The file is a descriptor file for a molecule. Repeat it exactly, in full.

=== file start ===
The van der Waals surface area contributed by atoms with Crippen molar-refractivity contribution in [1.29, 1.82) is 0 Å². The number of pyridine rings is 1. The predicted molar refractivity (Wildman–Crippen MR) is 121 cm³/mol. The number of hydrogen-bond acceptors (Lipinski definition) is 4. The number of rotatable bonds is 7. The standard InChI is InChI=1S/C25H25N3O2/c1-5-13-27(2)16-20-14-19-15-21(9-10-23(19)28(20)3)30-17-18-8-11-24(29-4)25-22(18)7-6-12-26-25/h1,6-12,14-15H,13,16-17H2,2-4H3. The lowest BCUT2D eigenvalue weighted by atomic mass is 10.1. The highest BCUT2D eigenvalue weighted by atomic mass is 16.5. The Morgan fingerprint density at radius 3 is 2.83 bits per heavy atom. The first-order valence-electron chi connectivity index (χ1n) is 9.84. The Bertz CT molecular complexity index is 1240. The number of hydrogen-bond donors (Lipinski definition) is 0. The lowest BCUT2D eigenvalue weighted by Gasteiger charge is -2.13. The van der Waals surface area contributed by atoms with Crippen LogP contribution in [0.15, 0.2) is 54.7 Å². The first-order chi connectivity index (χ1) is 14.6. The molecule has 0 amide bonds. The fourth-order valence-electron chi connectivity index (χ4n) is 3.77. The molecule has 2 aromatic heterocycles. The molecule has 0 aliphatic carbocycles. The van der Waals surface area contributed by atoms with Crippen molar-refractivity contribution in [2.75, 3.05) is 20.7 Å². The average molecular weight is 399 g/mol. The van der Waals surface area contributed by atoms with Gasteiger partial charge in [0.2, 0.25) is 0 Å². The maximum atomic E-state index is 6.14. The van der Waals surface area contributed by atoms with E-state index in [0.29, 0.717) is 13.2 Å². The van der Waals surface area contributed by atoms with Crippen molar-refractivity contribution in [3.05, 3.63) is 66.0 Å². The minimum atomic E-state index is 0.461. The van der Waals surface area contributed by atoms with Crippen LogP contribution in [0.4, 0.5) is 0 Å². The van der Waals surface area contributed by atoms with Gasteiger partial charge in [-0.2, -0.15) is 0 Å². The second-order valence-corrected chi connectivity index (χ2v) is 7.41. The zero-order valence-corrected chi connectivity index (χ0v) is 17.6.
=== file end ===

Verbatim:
The van der Waals surface area contributed by atoms with Crippen molar-refractivity contribution in [1.29, 1.82) is 0 Å². The number of pyridine rings is 1. The predicted molar refractivity (Wildman–Crippen MR) is 121 cm³/mol. The number of hydrogen-bond acceptors (Lipinski definition) is 4. The number of rotatable bonds is 7. The standard InChI is InChI=1S/C25H25N3O2/c1-5-13-27(2)16-20-14-19-15-21(9-10-23(19)28(20)3)30-17-18-8-11-24(29-4)25-22(18)7-6-12-26-25/h1,6-12,14-15H,13,16-17H2,2-4H3. The lowest BCUT2D eigenvalue weighted by atomic mass is 10.1. The highest BCUT2D eigenvalue weighted by atomic mass is 16.5. The Morgan fingerprint density at radius 3 is 2.83 bits per heavy atom. The first-order valence-electron chi connectivity index (χ1n) is 9.84. The Bertz CT molecular complexity index is 1240. The number of hydrogen-bond donors (Lipinski definition) is 0. The lowest BCUT2D eigenvalue weighted by Gasteiger charge is -2.13. The van der Waals surface area contributed by atoms with Crippen LogP contribution in [0.15, 0.2) is 54.7 Å². The first-order chi connectivity index (χ1) is 14.6. The molecule has 0 amide bonds. The fourth-order valence-electron chi connectivity index (χ4n) is 3.77. The molecule has 2 aromatic heterocycles. The molecule has 0 aliphatic carbocycles. The van der Waals surface area contributed by atoms with Crippen molar-refractivity contribution in [2.75, 3.05) is 20.7 Å². The average molecular weight is 399 g/mol. The van der Waals surface area contributed by atoms with Gasteiger partial charge in [0.2, 0.25) is 0 Å². The maximum atomic E-state index is 6.14. The van der Waals surface area contributed by atoms with E-state index in [0.29, 0.717) is 13.2 Å². The van der Waals surface area contributed by atoms with Crippen molar-refractivity contribution in [3.05, 3.63) is 66.0 Å². The minimum atomic E-state index is 0.461. The van der Waals surface area contributed by atoms with Crippen LogP contribution in [0.4, 0.5) is 0 Å². The van der Waals surface area contributed by atoms with Gasteiger partial charge in [-0.2, -0.15) is 0 Å². The second-order valence-corrected chi connectivity index (χ2v) is 7.41. The zero-order valence-corrected chi connectivity index (χ0v) is 17.6.